I am reading Richard II for the next installment of the USC Bedrosian Center Book Club, and I think my leader (Raphael Bostic) is dubious that Richard II is important to today’s governance discussions. All of Shakespeare’s plays about kings tend to embody rather timeless themes about the sources of political authority, and what sovereignty means. These are some writings that have in them big thinky-thoughts about political authority:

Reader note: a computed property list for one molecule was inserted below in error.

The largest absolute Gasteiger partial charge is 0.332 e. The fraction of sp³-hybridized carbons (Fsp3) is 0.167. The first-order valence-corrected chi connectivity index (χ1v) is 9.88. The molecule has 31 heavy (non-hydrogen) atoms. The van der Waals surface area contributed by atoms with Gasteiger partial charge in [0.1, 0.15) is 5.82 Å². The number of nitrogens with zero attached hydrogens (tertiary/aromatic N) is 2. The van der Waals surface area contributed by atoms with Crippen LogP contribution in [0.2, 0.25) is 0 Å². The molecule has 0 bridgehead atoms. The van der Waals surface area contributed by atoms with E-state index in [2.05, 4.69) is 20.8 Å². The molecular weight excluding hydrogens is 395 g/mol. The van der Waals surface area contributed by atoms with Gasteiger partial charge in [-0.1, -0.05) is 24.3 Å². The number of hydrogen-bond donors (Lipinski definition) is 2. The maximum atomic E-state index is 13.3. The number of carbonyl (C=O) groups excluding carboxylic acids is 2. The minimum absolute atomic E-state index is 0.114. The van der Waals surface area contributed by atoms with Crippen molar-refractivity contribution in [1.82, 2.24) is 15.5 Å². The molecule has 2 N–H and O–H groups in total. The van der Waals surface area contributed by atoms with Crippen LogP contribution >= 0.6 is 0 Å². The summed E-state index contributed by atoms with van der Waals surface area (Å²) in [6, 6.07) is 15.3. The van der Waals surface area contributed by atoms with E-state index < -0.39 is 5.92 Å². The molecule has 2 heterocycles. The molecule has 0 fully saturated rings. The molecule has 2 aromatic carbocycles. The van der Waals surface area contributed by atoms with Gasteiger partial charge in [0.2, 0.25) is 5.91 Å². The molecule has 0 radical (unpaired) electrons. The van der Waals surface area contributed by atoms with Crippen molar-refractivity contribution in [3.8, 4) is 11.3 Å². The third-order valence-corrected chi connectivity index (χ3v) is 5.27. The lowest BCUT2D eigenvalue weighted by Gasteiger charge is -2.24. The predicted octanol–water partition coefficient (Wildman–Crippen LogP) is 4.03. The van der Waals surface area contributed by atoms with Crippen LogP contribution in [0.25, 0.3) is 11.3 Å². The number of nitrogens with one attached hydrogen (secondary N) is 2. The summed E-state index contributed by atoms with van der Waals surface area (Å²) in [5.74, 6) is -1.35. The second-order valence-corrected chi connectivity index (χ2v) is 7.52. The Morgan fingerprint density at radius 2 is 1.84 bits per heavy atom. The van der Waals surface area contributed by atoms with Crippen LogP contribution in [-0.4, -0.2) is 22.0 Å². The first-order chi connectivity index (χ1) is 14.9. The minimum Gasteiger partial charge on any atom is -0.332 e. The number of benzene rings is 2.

Erasmus, Diderus On the Education of a Christian Prince.
Machiavelli. The Prince
Francisco Suárez De Virtute et Statu Religiois (1608-09) and Defensio Fidei Catholicae
(There has to be an English translation of this somewheres online. Any of you young digital natives find it for me?)
King James 1. The Basilikon Doron
Defense of the Divine Right of Kings.
Robert Filmar. (1630) Patriarcha or the Natural Power of Kings.
John Milton. 1692. A Defense of the People of England.
John Locke.1679–1680. Two Treatises on Government.
Bossuet, Jacques-Benigne (~1679) Politics drawn from the Very Words of Holy Scripture.
Burke, E. (1790) Reflections on the Revolution in France.
Pateman, Carol. The Sexual Contract.
Mills, Charles. 1997, The Racial Contract, Ithaca: Cornell University Press.